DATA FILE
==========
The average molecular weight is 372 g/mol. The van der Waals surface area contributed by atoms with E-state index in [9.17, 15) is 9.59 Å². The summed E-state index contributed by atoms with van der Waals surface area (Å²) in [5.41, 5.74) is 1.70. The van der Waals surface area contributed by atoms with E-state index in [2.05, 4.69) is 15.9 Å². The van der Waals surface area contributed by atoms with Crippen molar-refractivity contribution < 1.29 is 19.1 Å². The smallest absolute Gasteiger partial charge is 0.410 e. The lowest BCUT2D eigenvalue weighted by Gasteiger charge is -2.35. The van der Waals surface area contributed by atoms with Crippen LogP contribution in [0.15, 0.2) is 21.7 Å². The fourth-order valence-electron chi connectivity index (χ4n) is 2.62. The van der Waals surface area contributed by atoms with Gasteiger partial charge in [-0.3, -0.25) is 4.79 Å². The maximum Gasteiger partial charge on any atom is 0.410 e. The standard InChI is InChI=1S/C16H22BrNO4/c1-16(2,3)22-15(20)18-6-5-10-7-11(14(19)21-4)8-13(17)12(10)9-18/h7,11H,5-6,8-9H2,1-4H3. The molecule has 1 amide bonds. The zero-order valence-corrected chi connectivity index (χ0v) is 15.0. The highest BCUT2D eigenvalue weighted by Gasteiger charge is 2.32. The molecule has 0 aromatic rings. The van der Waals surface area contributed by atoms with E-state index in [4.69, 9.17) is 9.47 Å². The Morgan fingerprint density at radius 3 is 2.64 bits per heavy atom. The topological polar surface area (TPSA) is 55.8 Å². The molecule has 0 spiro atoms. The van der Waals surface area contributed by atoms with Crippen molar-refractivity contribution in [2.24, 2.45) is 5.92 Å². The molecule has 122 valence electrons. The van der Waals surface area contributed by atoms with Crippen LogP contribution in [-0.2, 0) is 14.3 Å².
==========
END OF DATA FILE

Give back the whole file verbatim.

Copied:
The average molecular weight is 372 g/mol. The van der Waals surface area contributed by atoms with E-state index in [9.17, 15) is 9.59 Å². The summed E-state index contributed by atoms with van der Waals surface area (Å²) in [5.41, 5.74) is 1.70. The van der Waals surface area contributed by atoms with E-state index in [2.05, 4.69) is 15.9 Å². The van der Waals surface area contributed by atoms with Crippen molar-refractivity contribution < 1.29 is 19.1 Å². The smallest absolute Gasteiger partial charge is 0.410 e. The lowest BCUT2D eigenvalue weighted by Gasteiger charge is -2.35. The van der Waals surface area contributed by atoms with Crippen LogP contribution in [0.15, 0.2) is 21.7 Å². The fourth-order valence-electron chi connectivity index (χ4n) is 2.62. The van der Waals surface area contributed by atoms with Gasteiger partial charge in [-0.3, -0.25) is 4.79 Å². The maximum Gasteiger partial charge on any atom is 0.410 e. The standard InChI is InChI=1S/C16H22BrNO4/c1-16(2,3)22-15(20)18-6-5-10-7-11(14(19)21-4)8-13(17)12(10)9-18/h7,11H,5-6,8-9H2,1-4H3. The molecule has 1 amide bonds. The zero-order valence-corrected chi connectivity index (χ0v) is 15.0. The highest BCUT2D eigenvalue weighted by Gasteiger charge is 2.32. The molecule has 0 aromatic rings. The van der Waals surface area contributed by atoms with E-state index in [4.69, 9.17) is 9.47 Å². The Morgan fingerprint density at radius 3 is 2.64 bits per heavy atom. The topological polar surface area (TPSA) is 55.8 Å². The molecule has 0 spiro atoms. The van der Waals surface area contributed by atoms with Crippen molar-refractivity contribution in [2.24, 2.45) is 5.92 Å². The molecule has 122 valence electrons. The van der Waals surface area contributed by atoms with Crippen LogP contribution in [-0.2, 0) is 14.3 Å².